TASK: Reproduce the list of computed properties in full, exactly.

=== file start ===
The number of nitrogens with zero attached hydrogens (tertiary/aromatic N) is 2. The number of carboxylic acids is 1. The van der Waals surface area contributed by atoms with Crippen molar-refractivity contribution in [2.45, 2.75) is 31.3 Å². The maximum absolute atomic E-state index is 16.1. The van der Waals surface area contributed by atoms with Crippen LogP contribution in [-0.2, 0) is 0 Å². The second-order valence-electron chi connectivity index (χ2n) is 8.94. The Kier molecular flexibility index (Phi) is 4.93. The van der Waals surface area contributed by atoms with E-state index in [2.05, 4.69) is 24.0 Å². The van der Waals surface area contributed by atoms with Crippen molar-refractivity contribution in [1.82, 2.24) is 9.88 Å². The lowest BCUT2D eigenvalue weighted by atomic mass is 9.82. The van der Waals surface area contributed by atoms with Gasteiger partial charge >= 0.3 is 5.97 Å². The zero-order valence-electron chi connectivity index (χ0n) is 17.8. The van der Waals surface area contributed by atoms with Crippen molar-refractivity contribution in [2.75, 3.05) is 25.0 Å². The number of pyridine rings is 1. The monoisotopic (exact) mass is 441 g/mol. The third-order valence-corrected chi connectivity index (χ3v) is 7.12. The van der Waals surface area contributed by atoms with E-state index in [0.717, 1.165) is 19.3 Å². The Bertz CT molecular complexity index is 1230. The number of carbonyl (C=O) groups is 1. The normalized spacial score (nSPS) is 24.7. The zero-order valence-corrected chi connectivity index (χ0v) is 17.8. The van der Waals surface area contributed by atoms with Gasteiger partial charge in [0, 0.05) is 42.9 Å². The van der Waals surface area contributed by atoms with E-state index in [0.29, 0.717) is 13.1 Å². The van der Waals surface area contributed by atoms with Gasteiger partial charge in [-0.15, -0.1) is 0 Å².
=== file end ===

The number of nitrogens with zero attached hydrogens (tertiary/aromatic N) is 2. The number of carboxylic acids is 1. The van der Waals surface area contributed by atoms with Crippen molar-refractivity contribution in [2.45, 2.75) is 31.3 Å². The maximum absolute atomic E-state index is 16.1. The van der Waals surface area contributed by atoms with Crippen LogP contribution in [-0.2, 0) is 0 Å². The second-order valence-electron chi connectivity index (χ2n) is 8.94. The Kier molecular flexibility index (Phi) is 4.93. The van der Waals surface area contributed by atoms with E-state index in [2.05, 4.69) is 24.0 Å². The van der Waals surface area contributed by atoms with Crippen molar-refractivity contribution in [1.82, 2.24) is 9.88 Å². The lowest BCUT2D eigenvalue weighted by atomic mass is 9.82. The van der Waals surface area contributed by atoms with Gasteiger partial charge >= 0.3 is 5.97 Å². The zero-order valence-electron chi connectivity index (χ0n) is 17.8. The van der Waals surface area contributed by atoms with Crippen molar-refractivity contribution in [2.75, 3.05) is 25.0 Å². The number of pyridine rings is 1. The monoisotopic (exact) mass is 441 g/mol. The third-order valence-corrected chi connectivity index (χ3v) is 7.12. The van der Waals surface area contributed by atoms with E-state index in [0.717, 1.165) is 19.3 Å². The Bertz CT molecular complexity index is 1230. The number of carbonyl (C=O) groups is 1. The normalized spacial score (nSPS) is 24.7. The zero-order valence-corrected chi connectivity index (χ0v) is 17.8. The van der Waals surface area contributed by atoms with Gasteiger partial charge in [0, 0.05) is 42.9 Å². The van der Waals surface area contributed by atoms with E-state index in [0.29, 0.717) is 13.1 Å². The van der Waals surface area contributed by atoms with Gasteiger partial charge in [-0.15, -0.1) is 0 Å².